There has been a lot of (justifiable) complaining lately about just how awful browsing the Web on a mobile device has become. The main culprit? Page sizes, which have grown rapidly in recent years. HTTP Access reports that the average site today is now double the size of the average site from just three years ago. Bigger page sizes mean increased page load times, a problem which is especially noticeable when browsing on the smaller screen and slower connection of a mobile device.
You can guess why it’s gotten worse. As phones have gotten more powerful and mobile networks have gotten faster, publishers have felt less inhibited when it comes to increasing page sizes than they did at the dawn of the mobile era. These days they’re loading up their sites with not just banner ads, overlays, and video players, but all manner of ad network trackers and beacons. More people consuming content on mobile devices means advertising dollars and ad networks, giving publishers opportunities to make money off of their mobile traffic that they didn’t have just a few years ago. But the real reason why publishers have become so comfortable with making the reading experience on mobile miserable is because they can get away with it. The reality is that they don’t care if you hate them.
It sounds crazy, since you’d think that most websites would care a whole lot about keeping their audience happy, but the rise of social — and really we’re mainly talking about Facebook — as an enormous driver of traffic has changed the nature of the relationship between websites and their readers. Why? Because Facebook has become the primary interface for hundreds of millions of people for experiencing the Web. We don’t usually think of it in this way, but the News Feed breaks that direct relationship between websites and readers by unbundling sites into their individual components (i.e. articles and videos) and then re-aggregating them into a largely undifferentiated stream that’s algorithmically customized for each user.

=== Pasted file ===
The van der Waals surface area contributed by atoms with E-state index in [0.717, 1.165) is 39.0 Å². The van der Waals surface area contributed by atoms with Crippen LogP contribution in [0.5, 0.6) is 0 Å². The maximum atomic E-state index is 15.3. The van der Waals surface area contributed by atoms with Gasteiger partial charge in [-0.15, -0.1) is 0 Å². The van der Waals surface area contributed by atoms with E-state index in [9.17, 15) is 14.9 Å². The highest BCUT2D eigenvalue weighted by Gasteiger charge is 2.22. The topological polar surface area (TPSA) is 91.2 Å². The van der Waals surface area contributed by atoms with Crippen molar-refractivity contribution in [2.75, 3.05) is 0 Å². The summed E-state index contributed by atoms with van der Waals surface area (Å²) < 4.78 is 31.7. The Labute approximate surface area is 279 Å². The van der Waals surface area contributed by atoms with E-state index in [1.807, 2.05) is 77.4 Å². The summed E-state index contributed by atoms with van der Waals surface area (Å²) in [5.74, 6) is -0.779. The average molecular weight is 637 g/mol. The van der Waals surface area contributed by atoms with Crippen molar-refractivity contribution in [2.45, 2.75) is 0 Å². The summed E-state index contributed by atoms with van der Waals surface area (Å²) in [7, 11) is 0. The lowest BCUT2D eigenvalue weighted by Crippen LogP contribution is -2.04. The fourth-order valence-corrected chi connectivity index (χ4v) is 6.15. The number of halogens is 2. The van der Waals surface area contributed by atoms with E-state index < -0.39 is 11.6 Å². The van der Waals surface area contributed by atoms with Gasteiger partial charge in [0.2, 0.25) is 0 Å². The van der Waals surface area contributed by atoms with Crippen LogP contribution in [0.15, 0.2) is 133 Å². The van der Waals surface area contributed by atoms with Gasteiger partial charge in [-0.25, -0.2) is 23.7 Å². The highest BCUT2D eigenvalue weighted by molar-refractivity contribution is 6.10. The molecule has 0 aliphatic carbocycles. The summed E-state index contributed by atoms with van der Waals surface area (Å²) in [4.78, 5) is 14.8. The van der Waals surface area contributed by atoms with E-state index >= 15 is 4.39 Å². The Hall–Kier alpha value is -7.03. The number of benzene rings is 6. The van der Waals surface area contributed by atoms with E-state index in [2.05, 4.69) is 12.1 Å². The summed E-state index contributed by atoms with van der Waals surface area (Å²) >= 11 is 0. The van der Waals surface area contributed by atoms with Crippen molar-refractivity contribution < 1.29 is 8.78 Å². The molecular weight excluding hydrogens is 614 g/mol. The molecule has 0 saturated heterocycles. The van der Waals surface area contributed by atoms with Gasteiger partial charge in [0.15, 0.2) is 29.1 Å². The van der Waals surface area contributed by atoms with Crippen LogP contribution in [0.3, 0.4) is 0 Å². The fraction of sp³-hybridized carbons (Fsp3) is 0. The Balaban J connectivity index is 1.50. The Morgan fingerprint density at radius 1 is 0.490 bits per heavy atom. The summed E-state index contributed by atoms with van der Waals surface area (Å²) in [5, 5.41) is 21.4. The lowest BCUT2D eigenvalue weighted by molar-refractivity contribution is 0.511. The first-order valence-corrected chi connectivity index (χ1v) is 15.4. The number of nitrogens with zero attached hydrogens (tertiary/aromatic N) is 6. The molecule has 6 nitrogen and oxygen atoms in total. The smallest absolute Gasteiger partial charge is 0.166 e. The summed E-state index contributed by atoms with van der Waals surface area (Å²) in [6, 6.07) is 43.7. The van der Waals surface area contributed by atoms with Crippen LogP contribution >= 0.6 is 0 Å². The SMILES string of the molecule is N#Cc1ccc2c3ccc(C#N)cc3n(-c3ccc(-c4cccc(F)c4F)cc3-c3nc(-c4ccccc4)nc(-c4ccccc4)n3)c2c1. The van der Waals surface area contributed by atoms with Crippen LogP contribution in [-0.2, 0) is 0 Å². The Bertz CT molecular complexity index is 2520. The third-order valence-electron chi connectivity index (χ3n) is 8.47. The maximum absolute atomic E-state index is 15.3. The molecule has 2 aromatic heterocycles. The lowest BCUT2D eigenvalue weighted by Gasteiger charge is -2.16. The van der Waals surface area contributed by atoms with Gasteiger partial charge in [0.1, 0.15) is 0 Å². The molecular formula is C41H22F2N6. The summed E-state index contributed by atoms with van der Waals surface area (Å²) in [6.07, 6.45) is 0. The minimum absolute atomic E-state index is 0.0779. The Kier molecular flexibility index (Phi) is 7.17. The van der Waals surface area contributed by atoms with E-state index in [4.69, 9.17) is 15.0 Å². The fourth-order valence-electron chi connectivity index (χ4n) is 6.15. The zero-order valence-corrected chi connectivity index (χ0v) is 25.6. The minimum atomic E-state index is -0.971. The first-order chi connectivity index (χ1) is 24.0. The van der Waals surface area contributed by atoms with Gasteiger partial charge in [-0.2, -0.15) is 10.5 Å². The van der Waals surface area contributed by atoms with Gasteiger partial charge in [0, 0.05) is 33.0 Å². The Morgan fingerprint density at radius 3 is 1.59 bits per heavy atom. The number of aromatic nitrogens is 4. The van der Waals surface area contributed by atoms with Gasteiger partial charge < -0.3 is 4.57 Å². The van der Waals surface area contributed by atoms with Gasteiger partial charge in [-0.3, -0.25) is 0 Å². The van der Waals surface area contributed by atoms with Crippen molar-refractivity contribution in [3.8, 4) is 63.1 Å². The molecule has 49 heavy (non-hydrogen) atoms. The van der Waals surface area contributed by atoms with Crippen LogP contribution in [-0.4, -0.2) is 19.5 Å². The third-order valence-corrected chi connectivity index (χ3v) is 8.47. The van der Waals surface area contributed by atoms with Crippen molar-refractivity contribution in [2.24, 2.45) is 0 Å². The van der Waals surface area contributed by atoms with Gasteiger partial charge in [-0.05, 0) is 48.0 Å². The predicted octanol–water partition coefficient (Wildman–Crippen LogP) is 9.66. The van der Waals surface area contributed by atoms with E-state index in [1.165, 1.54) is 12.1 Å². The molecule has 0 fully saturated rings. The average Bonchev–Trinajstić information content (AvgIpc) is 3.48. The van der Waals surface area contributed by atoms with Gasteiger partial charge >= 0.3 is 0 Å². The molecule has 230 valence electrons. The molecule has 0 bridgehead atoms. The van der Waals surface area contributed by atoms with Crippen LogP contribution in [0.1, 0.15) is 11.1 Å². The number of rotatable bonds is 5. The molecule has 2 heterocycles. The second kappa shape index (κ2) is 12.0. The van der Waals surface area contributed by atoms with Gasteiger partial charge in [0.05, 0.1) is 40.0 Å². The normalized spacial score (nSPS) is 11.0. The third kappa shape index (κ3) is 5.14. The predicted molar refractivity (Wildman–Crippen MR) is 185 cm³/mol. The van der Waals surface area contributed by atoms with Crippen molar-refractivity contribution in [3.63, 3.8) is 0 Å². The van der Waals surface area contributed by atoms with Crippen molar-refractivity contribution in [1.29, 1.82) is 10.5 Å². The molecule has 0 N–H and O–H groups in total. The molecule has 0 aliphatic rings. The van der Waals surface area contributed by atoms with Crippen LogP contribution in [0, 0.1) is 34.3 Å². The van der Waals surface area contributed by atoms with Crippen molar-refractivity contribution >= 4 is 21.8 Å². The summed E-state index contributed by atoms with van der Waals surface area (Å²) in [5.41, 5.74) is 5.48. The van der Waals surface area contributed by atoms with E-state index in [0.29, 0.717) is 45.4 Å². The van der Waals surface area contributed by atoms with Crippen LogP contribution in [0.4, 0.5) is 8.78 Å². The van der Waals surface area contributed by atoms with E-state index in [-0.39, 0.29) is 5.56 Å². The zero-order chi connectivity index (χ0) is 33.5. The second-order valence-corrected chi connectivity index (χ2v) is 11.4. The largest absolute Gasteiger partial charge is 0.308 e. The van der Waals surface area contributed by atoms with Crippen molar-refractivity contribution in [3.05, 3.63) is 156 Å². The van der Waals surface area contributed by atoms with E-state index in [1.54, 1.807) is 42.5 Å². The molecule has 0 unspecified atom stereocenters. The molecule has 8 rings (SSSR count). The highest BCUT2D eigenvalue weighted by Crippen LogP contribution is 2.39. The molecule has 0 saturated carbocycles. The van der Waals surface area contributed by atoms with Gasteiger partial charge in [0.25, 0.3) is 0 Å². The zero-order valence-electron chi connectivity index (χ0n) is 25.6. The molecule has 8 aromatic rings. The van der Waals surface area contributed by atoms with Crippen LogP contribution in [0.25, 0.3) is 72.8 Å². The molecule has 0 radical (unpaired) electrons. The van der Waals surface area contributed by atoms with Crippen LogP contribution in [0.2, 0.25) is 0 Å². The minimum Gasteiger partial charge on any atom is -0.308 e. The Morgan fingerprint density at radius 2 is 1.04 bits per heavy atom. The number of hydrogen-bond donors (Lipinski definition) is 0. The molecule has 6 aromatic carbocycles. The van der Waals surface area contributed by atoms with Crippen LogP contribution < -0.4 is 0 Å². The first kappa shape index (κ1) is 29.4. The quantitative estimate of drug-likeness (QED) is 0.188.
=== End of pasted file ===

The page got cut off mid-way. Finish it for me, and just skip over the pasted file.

However, there’s a big difference between someone choosing to go to a site because they enter the URL into their browser, click a bookmark, or subscribe to their newsletter, and someone who ends up at a site because they clicked a link which someone shared on Facebook. That difference is the depth of the relationship that the user has to the site.
When you break that direct relationship between readers and publishers, you also take away a powerful incentive for publishers to offer those readers a high-quality experience. If there is going to be little or no reputational hit to the brand — or if the brand doesn’t even matter all that much anyway — someone coming to your page and being exposed to a ton of advertising isn’t a bad thing at all.
Given the precarious position most publishers are already in, even a small decrease in income can be extremely painful. I can tell you from my time at AOL that desktop ad blockers had a material impact on revenue for several properties and it’s hard to imagine mobile ad blockers not doing at least some damage. But, I also know from the user’s perspective why mobile ad blockers would be so attractive — they’ll go a long way towards making the Web usable again on your phone.
However things turn out, in the short-term, publishers are going to find themselves in an increasingly tough position. It’s already become a lot tougher to rely on Facebook for traffic. The competition for eyeballs keeps ramping up as more and more publishers figure out how social works.
Peter Rojas is an early stage investor with betaworks. Prior to that, he was VP of strategy at AOL and co-director of Alpha, the company’s experimental products group. He is also the co-founder several startups and websites, including Weblogs Inc., Engadget, Joystiq, Gizmodo, RCRD LBL, hackaday, and gdgt. A full version of this article can be found at bit.ly/1OWyblU.